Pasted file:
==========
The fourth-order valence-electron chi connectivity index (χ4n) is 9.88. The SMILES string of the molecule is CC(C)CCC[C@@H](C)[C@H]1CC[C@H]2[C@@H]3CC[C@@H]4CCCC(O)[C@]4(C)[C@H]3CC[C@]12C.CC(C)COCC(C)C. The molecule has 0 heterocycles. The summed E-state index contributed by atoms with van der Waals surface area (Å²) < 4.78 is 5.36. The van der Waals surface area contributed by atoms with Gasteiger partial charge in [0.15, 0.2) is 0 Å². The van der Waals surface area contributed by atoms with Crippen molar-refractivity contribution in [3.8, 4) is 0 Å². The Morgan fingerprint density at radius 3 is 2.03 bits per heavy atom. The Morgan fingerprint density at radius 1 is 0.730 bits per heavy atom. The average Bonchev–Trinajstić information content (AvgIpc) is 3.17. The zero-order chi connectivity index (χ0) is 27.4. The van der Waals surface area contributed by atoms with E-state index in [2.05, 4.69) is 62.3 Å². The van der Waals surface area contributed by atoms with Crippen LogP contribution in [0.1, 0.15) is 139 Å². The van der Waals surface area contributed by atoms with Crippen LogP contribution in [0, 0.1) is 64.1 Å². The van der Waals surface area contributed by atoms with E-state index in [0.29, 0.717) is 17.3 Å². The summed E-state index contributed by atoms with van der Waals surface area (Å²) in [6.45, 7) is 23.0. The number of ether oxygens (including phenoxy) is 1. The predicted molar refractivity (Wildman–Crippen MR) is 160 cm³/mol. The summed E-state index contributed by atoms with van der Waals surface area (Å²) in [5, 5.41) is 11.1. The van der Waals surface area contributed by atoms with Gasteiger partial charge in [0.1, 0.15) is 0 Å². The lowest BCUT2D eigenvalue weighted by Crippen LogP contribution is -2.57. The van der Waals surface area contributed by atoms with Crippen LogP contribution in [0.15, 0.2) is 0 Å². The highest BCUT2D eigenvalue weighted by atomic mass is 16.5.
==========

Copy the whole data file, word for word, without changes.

The fourth-order valence-electron chi connectivity index (χ4n) is 9.88. The SMILES string of the molecule is CC(C)CCC[C@@H](C)[C@H]1CC[C@H]2[C@@H]3CC[C@@H]4CCCC(O)[C@]4(C)[C@H]3CC[C@]12C.CC(C)COCC(C)C. The molecule has 0 heterocycles. The summed E-state index contributed by atoms with van der Waals surface area (Å²) < 4.78 is 5.36. The van der Waals surface area contributed by atoms with Gasteiger partial charge in [0.15, 0.2) is 0 Å². The van der Waals surface area contributed by atoms with Crippen molar-refractivity contribution in [3.8, 4) is 0 Å². The Morgan fingerprint density at radius 3 is 2.03 bits per heavy atom. The Morgan fingerprint density at radius 1 is 0.730 bits per heavy atom. The average Bonchev–Trinajstić information content (AvgIpc) is 3.17. The zero-order chi connectivity index (χ0) is 27.4. The van der Waals surface area contributed by atoms with E-state index in [2.05, 4.69) is 62.3 Å². The van der Waals surface area contributed by atoms with Crippen LogP contribution in [0.1, 0.15) is 139 Å². The van der Waals surface area contributed by atoms with Crippen LogP contribution in [0, 0.1) is 64.1 Å². The van der Waals surface area contributed by atoms with E-state index in [0.29, 0.717) is 17.3 Å². The summed E-state index contributed by atoms with van der Waals surface area (Å²) in [6.45, 7) is 23.0. The number of ether oxygens (including phenoxy) is 1. The predicted molar refractivity (Wildman–Crippen MR) is 160 cm³/mol. The summed E-state index contributed by atoms with van der Waals surface area (Å²) in [5, 5.41) is 11.1. The van der Waals surface area contributed by atoms with Gasteiger partial charge in [0.1, 0.15) is 0 Å². The lowest BCUT2D eigenvalue weighted by Crippen LogP contribution is -2.57. The van der Waals surface area contributed by atoms with Crippen LogP contribution in [0.15, 0.2) is 0 Å². The highest BCUT2D eigenvalue weighted by atomic mass is 16.5.